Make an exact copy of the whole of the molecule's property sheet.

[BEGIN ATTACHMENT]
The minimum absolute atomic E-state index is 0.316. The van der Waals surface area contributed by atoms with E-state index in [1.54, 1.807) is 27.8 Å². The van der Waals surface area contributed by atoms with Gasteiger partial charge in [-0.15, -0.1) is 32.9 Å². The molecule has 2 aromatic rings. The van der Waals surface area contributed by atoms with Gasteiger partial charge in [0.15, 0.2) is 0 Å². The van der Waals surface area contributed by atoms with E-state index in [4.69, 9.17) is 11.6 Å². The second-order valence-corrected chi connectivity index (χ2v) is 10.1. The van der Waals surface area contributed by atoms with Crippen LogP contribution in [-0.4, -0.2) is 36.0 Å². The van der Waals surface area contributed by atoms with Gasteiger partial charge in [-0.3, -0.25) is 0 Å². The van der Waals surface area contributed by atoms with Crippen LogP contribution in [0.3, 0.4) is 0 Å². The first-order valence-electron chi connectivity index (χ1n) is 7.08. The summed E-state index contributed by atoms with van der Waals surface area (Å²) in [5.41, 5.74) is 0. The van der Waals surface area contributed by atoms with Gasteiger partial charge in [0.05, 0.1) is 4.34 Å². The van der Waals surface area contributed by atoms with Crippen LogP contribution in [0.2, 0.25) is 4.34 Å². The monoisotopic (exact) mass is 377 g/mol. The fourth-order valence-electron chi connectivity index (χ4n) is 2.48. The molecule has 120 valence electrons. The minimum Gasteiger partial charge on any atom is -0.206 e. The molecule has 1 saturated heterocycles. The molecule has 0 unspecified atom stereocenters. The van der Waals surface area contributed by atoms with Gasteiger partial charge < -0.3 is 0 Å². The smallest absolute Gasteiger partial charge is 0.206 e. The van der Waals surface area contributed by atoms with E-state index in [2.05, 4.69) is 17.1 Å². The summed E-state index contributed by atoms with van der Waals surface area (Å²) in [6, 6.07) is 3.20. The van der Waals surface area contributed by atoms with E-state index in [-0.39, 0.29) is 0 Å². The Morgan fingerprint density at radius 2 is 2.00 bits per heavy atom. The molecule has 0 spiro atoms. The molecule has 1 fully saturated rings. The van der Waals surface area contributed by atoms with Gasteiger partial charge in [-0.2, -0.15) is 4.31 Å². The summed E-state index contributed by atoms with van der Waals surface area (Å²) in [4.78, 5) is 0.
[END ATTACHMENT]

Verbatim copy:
The minimum absolute atomic E-state index is 0.316. The van der Waals surface area contributed by atoms with E-state index in [1.54, 1.807) is 27.8 Å². The van der Waals surface area contributed by atoms with Gasteiger partial charge in [-0.15, -0.1) is 32.9 Å². The molecule has 2 aromatic rings. The van der Waals surface area contributed by atoms with Gasteiger partial charge in [0.15, 0.2) is 0 Å². The van der Waals surface area contributed by atoms with E-state index in [4.69, 9.17) is 11.6 Å². The second-order valence-corrected chi connectivity index (χ2v) is 10.1. The van der Waals surface area contributed by atoms with Crippen LogP contribution in [-0.4, -0.2) is 36.0 Å². The van der Waals surface area contributed by atoms with Gasteiger partial charge in [-0.3, -0.25) is 0 Å². The van der Waals surface area contributed by atoms with Crippen LogP contribution in [0.3, 0.4) is 0 Å². The first-order valence-electron chi connectivity index (χ1n) is 7.08. The summed E-state index contributed by atoms with van der Waals surface area (Å²) in [5.41, 5.74) is 0. The van der Waals surface area contributed by atoms with Gasteiger partial charge in [0.05, 0.1) is 4.34 Å². The van der Waals surface area contributed by atoms with Crippen LogP contribution in [0.2, 0.25) is 4.34 Å². The monoisotopic (exact) mass is 377 g/mol. The fourth-order valence-electron chi connectivity index (χ4n) is 2.48. The molecule has 120 valence electrons. The minimum Gasteiger partial charge on any atom is -0.206 e. The molecule has 1 saturated heterocycles. The molecule has 0 unspecified atom stereocenters. The van der Waals surface area contributed by atoms with Gasteiger partial charge < -0.3 is 0 Å². The smallest absolute Gasteiger partial charge is 0.206 e. The van der Waals surface area contributed by atoms with E-state index in [2.05, 4.69) is 17.1 Å². The summed E-state index contributed by atoms with van der Waals surface area (Å²) in [6, 6.07) is 3.20. The van der Waals surface area contributed by atoms with E-state index in [-0.39, 0.29) is 0 Å². The Morgan fingerprint density at radius 2 is 2.00 bits per heavy atom. The molecule has 0 spiro atoms. The molecule has 1 fully saturated rings. The van der Waals surface area contributed by atoms with Gasteiger partial charge in [-0.2, -0.15) is 4.31 Å². The summed E-state index contributed by atoms with van der Waals surface area (Å²) in [4.78, 5) is 0.